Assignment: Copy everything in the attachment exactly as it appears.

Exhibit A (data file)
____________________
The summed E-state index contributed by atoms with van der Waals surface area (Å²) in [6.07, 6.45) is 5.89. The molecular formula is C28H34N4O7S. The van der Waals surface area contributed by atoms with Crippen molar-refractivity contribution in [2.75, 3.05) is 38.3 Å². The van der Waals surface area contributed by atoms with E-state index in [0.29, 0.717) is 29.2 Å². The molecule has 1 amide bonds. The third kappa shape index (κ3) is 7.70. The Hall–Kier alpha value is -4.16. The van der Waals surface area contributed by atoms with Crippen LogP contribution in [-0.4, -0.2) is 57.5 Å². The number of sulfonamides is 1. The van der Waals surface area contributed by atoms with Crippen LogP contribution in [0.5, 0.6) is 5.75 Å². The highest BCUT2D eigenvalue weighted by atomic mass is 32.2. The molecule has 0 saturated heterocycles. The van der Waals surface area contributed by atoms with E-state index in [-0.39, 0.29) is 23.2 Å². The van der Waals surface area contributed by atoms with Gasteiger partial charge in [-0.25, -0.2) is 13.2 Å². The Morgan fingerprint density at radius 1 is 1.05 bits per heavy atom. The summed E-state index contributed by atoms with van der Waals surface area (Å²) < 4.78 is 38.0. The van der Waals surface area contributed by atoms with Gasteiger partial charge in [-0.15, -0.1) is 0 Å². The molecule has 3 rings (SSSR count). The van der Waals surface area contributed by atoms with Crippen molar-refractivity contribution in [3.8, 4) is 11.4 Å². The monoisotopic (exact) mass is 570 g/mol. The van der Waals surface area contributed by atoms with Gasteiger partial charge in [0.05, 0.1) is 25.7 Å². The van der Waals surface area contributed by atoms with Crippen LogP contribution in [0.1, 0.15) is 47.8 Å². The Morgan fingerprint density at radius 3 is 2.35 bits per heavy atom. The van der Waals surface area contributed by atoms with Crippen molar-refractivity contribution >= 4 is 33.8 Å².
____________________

The summed E-state index contributed by atoms with van der Waals surface area (Å²) in [6.07, 6.45) is 5.89. The molecular formula is C28H34N4O7S. The van der Waals surface area contributed by atoms with Crippen molar-refractivity contribution in [2.75, 3.05) is 38.3 Å². The van der Waals surface area contributed by atoms with E-state index in [0.29, 0.717) is 29.2 Å². The molecule has 1 amide bonds. The third kappa shape index (κ3) is 7.70. The Hall–Kier alpha value is -4.16. The van der Waals surface area contributed by atoms with Crippen LogP contribution in [-0.4, -0.2) is 57.5 Å². The number of sulfonamides is 1. The van der Waals surface area contributed by atoms with Crippen LogP contribution in [0.5, 0.6) is 5.75 Å². The highest BCUT2D eigenvalue weighted by atomic mass is 32.2. The molecule has 0 saturated heterocycles. The van der Waals surface area contributed by atoms with E-state index in [-0.39, 0.29) is 23.2 Å². The van der Waals surface area contributed by atoms with Gasteiger partial charge in [-0.25, -0.2) is 13.2 Å². The Morgan fingerprint density at radius 1 is 1.05 bits per heavy atom. The summed E-state index contributed by atoms with van der Waals surface area (Å²) < 4.78 is 38.0. The van der Waals surface area contributed by atoms with Gasteiger partial charge in [-0.15, -0.1) is 0 Å². The molecule has 3 rings (SSSR count). The van der Waals surface area contributed by atoms with Crippen molar-refractivity contribution in [3.8, 4) is 11.4 Å². The monoisotopic (exact) mass is 570 g/mol. The van der Waals surface area contributed by atoms with Gasteiger partial charge in [0.05, 0.1) is 25.7 Å². The van der Waals surface area contributed by atoms with Crippen LogP contribution in [0.1, 0.15) is 47.8 Å². The Morgan fingerprint density at radius 3 is 2.35 bits per heavy atom. The van der Waals surface area contributed by atoms with Crippen molar-refractivity contribution >= 4 is 33.8 Å².